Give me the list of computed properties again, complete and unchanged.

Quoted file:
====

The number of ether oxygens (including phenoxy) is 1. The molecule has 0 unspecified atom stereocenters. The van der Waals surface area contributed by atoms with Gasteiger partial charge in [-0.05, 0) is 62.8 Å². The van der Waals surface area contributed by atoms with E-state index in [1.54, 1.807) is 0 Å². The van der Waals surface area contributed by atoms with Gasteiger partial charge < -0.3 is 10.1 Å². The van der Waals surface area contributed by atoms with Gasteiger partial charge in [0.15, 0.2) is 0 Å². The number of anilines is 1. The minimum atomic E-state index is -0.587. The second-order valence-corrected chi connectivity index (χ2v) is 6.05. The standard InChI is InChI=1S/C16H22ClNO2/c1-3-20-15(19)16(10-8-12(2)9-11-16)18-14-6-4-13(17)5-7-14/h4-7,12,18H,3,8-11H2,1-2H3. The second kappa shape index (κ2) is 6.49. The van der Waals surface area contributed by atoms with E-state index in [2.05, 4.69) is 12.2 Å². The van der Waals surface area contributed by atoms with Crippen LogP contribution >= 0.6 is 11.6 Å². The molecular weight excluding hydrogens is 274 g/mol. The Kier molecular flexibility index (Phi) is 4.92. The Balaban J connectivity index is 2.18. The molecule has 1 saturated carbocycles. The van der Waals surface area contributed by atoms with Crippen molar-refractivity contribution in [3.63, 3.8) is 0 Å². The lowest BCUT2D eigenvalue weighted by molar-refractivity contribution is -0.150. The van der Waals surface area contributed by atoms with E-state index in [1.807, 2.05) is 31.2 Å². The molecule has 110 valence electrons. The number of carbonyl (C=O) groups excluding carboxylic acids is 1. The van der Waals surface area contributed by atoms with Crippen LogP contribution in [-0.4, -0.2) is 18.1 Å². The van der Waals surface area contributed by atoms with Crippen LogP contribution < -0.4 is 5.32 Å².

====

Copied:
The number of ether oxygens (including phenoxy) is 1. The molecule has 0 unspecified atom stereocenters. The van der Waals surface area contributed by atoms with Gasteiger partial charge in [-0.05, 0) is 62.8 Å². The van der Waals surface area contributed by atoms with E-state index in [1.54, 1.807) is 0 Å². The van der Waals surface area contributed by atoms with Gasteiger partial charge < -0.3 is 10.1 Å². The van der Waals surface area contributed by atoms with Gasteiger partial charge in [0.15, 0.2) is 0 Å². The number of anilines is 1. The minimum atomic E-state index is -0.587. The second-order valence-corrected chi connectivity index (χ2v) is 6.05. The standard InChI is InChI=1S/C16H22ClNO2/c1-3-20-15(19)16(10-8-12(2)9-11-16)18-14-6-4-13(17)5-7-14/h4-7,12,18H,3,8-11H2,1-2H3. The second kappa shape index (κ2) is 6.49. The van der Waals surface area contributed by atoms with E-state index in [2.05, 4.69) is 12.2 Å². The van der Waals surface area contributed by atoms with Crippen LogP contribution >= 0.6 is 11.6 Å². The molecular weight excluding hydrogens is 274 g/mol. The Kier molecular flexibility index (Phi) is 4.92. The Balaban J connectivity index is 2.18. The molecule has 1 saturated carbocycles. The van der Waals surface area contributed by atoms with Crippen molar-refractivity contribution in [3.63, 3.8) is 0 Å². The lowest BCUT2D eigenvalue weighted by molar-refractivity contribution is -0.150. The van der Waals surface area contributed by atoms with E-state index in [1.807, 2.05) is 31.2 Å². The molecule has 110 valence electrons. The number of carbonyl (C=O) groups excluding carboxylic acids is 1. The van der Waals surface area contributed by atoms with Crippen LogP contribution in [-0.4, -0.2) is 18.1 Å². The van der Waals surface area contributed by atoms with Crippen LogP contribution < -0.4 is 5.32 Å².